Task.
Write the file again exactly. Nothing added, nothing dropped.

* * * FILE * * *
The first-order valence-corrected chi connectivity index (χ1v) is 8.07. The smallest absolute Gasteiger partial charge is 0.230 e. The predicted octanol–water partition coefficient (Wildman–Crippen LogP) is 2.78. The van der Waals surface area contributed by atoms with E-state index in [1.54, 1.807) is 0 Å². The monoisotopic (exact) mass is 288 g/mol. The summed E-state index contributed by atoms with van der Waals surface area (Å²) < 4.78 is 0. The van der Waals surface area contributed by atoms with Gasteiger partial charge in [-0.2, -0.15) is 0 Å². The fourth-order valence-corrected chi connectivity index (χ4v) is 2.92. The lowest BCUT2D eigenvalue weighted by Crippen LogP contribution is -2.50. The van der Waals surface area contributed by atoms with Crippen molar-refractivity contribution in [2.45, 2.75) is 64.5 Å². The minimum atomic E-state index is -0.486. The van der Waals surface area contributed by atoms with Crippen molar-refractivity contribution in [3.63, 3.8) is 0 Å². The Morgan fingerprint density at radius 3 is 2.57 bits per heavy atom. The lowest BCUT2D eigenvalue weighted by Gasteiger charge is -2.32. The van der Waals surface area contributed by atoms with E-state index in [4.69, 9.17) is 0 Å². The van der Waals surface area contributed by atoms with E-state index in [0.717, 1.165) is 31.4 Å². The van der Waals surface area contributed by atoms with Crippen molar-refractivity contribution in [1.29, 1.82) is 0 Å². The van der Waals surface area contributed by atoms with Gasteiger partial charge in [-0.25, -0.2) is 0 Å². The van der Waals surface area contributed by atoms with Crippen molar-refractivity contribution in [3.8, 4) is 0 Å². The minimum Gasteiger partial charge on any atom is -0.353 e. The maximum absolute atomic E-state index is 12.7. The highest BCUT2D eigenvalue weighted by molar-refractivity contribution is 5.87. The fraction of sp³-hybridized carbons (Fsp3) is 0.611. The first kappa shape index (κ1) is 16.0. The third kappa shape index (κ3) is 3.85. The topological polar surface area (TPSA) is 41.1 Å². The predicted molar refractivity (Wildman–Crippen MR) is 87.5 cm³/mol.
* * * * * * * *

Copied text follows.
The first-order valence-corrected chi connectivity index (χ1v) is 8.07. The smallest absolute Gasteiger partial charge is 0.230 e. The predicted octanol–water partition coefficient (Wildman–Crippen LogP) is 2.78. The van der Waals surface area contributed by atoms with E-state index in [1.54, 1.807) is 0 Å². The monoisotopic (exact) mass is 288 g/mol. The summed E-state index contributed by atoms with van der Waals surface area (Å²) < 4.78 is 0. The van der Waals surface area contributed by atoms with Gasteiger partial charge in [-0.2, -0.15) is 0 Å². The fourth-order valence-corrected chi connectivity index (χ4v) is 2.92. The lowest BCUT2D eigenvalue weighted by Crippen LogP contribution is -2.50. The van der Waals surface area contributed by atoms with Crippen molar-refractivity contribution in [2.45, 2.75) is 64.5 Å². The minimum atomic E-state index is -0.486. The van der Waals surface area contributed by atoms with Crippen molar-refractivity contribution in [3.63, 3.8) is 0 Å². The Morgan fingerprint density at radius 3 is 2.57 bits per heavy atom. The lowest BCUT2D eigenvalue weighted by Gasteiger charge is -2.32. The van der Waals surface area contributed by atoms with E-state index in [4.69, 9.17) is 0 Å². The van der Waals surface area contributed by atoms with E-state index in [0.717, 1.165) is 31.4 Å². The van der Waals surface area contributed by atoms with Crippen molar-refractivity contribution in [1.29, 1.82) is 0 Å². The van der Waals surface area contributed by atoms with Gasteiger partial charge in [-0.25, -0.2) is 0 Å². The van der Waals surface area contributed by atoms with Crippen molar-refractivity contribution in [3.8, 4) is 0 Å². The minimum Gasteiger partial charge on any atom is -0.353 e. The maximum absolute atomic E-state index is 12.7. The highest BCUT2D eigenvalue weighted by molar-refractivity contribution is 5.87. The fraction of sp³-hybridized carbons (Fsp3) is 0.611. The first kappa shape index (κ1) is 16.0. The third kappa shape index (κ3) is 3.85. The topological polar surface area (TPSA) is 41.1 Å². The predicted molar refractivity (Wildman–Crippen MR) is 87.5 cm³/mol.